If it were a television series rather than a football game, it would be in danger of being cancelled.

The television cameras caught all the underwhelming offensive details of Saturday afternoon’s season opener between Wittenberg and Washington & Jefferson at Cameron Stadium.

At least there was a dramatic ending, thanks to linebacker Nick Getz scooping up a fumble and returning it 52 yards to ice a 16-8 victory by W&J over the Tigers.

The game was televised by WPNT and also streamed by ESPN3. It was the first national broadcast for W&J since the Presidents played in the 1994 Stagg Bowl.

This one wasn’t pretty.

But an ugly win is better than a pretty loss.

“That’s a great defense,” said W&J head coach Mike Sirianni of Wittenberg. “We knew that going in. We couldn’t do anything. That’s partly inexperience up front, which I knew was going to be an issue. That’s partly with our new receivers. That’s partly we didn’t play very well, and that was due to them.”

Getz’s return of one of three Wittenberg lost fumbles was made possible by nose tackle Mike Williams, whose crushing hit on quarterback Blake King dislodged the football. It bounced to Getz, who had nothing but turf in front of him. Getz’s TD with 9:53 to play turned a 10-8 lead into an 8-point bulge after the missed extra point.

“I saw Mike come through and hit (King),” said Getz. “It bounced right to me. It wasn’t a me play. It was an all-around D play. I haven’t had a return on defense since high school or junior high. I love all those guys on offense. This is something we can build on and get better.”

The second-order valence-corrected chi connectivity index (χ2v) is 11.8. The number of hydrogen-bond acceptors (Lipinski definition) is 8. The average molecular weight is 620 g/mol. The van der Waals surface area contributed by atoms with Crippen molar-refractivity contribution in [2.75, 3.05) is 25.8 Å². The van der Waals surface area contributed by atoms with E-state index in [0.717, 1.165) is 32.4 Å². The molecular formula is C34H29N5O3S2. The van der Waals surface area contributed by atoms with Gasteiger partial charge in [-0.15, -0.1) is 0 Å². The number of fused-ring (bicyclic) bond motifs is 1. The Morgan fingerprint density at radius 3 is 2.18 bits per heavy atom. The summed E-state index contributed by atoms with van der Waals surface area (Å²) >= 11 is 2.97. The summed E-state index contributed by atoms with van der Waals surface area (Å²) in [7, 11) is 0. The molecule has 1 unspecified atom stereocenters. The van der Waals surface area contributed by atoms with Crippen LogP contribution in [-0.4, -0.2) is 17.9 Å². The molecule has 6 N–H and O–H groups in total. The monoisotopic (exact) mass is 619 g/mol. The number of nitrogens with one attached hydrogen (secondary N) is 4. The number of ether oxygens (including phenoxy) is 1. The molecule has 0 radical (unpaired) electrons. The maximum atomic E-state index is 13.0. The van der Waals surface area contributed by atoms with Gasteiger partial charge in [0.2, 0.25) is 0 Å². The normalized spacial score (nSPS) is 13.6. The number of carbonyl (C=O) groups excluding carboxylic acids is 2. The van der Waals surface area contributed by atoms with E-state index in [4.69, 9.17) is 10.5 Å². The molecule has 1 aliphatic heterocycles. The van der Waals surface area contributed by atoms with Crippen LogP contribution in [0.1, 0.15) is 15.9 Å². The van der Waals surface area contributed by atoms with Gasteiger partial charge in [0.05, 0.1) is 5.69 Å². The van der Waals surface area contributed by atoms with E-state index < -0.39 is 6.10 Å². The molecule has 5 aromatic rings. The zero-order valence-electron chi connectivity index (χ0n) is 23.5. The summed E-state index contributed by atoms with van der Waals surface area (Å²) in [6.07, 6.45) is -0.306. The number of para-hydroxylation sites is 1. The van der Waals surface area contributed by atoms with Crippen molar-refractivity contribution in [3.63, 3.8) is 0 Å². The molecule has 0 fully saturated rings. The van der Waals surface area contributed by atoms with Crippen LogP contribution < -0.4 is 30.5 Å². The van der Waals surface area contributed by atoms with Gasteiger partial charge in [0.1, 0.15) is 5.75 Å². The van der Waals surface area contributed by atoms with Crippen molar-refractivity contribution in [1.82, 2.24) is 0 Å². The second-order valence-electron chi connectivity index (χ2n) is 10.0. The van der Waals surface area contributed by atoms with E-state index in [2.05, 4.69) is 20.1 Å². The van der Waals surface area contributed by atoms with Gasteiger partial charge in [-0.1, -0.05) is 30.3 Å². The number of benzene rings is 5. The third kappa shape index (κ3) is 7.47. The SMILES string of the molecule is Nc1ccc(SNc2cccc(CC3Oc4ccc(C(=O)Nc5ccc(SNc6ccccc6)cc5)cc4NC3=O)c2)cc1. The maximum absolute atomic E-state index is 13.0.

Quarterback Jacob Adams had his worst day as a starter, completing just 12 of 30 passes for 91 yards and tossed three interceptions.

“Hat’s off to their defense. We knew they were going to be very good,” said Adams. “They were big and they were fast and it was really hard to get things going.”

Free safety Tyler Sabo made a game-saving breakup of a King pass to the left front part of the goal line with just under 4:00 to play and intercepted King with 1:40 to play to ice the game.

“As soon as he snapped the ball, I made a move on it,” Sabo said of the knock-away. “I got my hands on it but Joey (Koroly) crashed into me.”

There was no sugar-coating the first half.

It was ugly.

Wittenberg led, 8-7, in 30 minutes filled with fumbles, interceptions and penalties.

And it seemed an alien being took over Adams’ body. He completed 6 of 15 passes for 65 yard. He threw three interceptions and had a fourth negated by a Wittenberg penalty.

W&J’s running game produced minus-23 yards. But 26 of those lost yards came on a bad snap to punter Jacob Sarver, who chased the ball down before running out of the back of the end zone for a safety to cut W&J’s lead to 7-2 with 5:09 left in the first quarter.

W&J took the lead on a 21-yard pass from Adams to Josh Burns with 8:38 left in the first quarter.

It took Wittenberg a quarter and a half to get its initial first down of the game. Wittenberg would miss two field goals and an extra-point attempt before the break.

“We made a lot of mistakes,” said Wittenberg head coach Joe Fincham. “That’s a good team over there.”

The Tigers took the lead on an unusual set of circumstance midway through the second quarter. Adams took a hit on a pass play and lost his helmet. NCAA rules required him to come out for a play. He did and Justin Heacock came in and was intercepted. King then found Thad Snodgrass on a perfect 35-yard post pattern to make it a one-point game, 8-7.

Notes

Williams had a game-high 10 tackles, two sacks and a forced fumble. ... Ian Phillips kicked a 24-yard field goal with 12:57 to play to give W&J a 10-8 lead. ... Wittenberg was 1-for-16 on third-down conversions.

Assistant Sports Editor

Joe Tuscano has been with the Observer-Reporter since 1980. He has covered all sports for the newspaper, including the Steelers, Pirates, Pitt football, local college football and wrestling.

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